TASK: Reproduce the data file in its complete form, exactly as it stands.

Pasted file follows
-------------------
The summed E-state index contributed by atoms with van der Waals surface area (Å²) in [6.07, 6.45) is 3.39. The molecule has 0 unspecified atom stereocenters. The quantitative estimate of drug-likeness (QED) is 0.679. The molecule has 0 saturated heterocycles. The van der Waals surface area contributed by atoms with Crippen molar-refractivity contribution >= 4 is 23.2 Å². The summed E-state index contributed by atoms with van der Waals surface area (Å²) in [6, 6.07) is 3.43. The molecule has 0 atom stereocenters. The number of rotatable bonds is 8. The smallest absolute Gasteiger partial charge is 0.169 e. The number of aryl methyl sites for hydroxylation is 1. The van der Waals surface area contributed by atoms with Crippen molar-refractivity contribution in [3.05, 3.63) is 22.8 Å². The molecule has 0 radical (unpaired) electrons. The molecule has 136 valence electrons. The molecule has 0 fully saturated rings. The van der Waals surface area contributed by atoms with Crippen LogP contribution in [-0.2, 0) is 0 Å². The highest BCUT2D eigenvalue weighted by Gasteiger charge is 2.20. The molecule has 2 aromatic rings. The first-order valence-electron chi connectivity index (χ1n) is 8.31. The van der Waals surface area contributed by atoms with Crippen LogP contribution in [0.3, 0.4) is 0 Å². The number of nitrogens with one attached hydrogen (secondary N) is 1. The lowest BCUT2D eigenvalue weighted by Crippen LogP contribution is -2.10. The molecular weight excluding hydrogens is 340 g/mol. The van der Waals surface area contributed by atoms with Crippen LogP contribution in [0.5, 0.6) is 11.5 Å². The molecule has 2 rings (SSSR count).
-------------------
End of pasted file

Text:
The summed E-state index contributed by atoms with van der Waals surface area (Å²) in [6.07, 6.45) is 3.39. The molecule has 0 unspecified atom stereocenters. The quantitative estimate of drug-likeness (QED) is 0.679. The molecule has 0 saturated heterocycles. The van der Waals surface area contributed by atoms with Crippen molar-refractivity contribution >= 4 is 23.2 Å². The summed E-state index contributed by atoms with van der Waals surface area (Å²) in [6, 6.07) is 3.43. The molecule has 0 atom stereocenters. The number of rotatable bonds is 8. The smallest absolute Gasteiger partial charge is 0.169 e. The number of aryl methyl sites for hydroxylation is 1. The van der Waals surface area contributed by atoms with Crippen molar-refractivity contribution in [3.05, 3.63) is 22.8 Å². The molecule has 0 radical (unpaired) electrons. The molecule has 136 valence electrons. The molecule has 0 fully saturated rings. The van der Waals surface area contributed by atoms with Crippen LogP contribution in [-0.2, 0) is 0 Å². The highest BCUT2D eigenvalue weighted by Gasteiger charge is 2.20. The molecule has 2 aromatic rings. The first-order valence-electron chi connectivity index (χ1n) is 8.31. The van der Waals surface area contributed by atoms with Crippen LogP contribution in [0.3, 0.4) is 0 Å². The number of nitrogens with one attached hydrogen (secondary N) is 1. The lowest BCUT2D eigenvalue weighted by Crippen LogP contribution is -2.10. The molecular weight excluding hydrogens is 340 g/mol. The van der Waals surface area contributed by atoms with Crippen LogP contribution in [0.5, 0.6) is 11.5 Å². The molecule has 2 rings (SSSR count).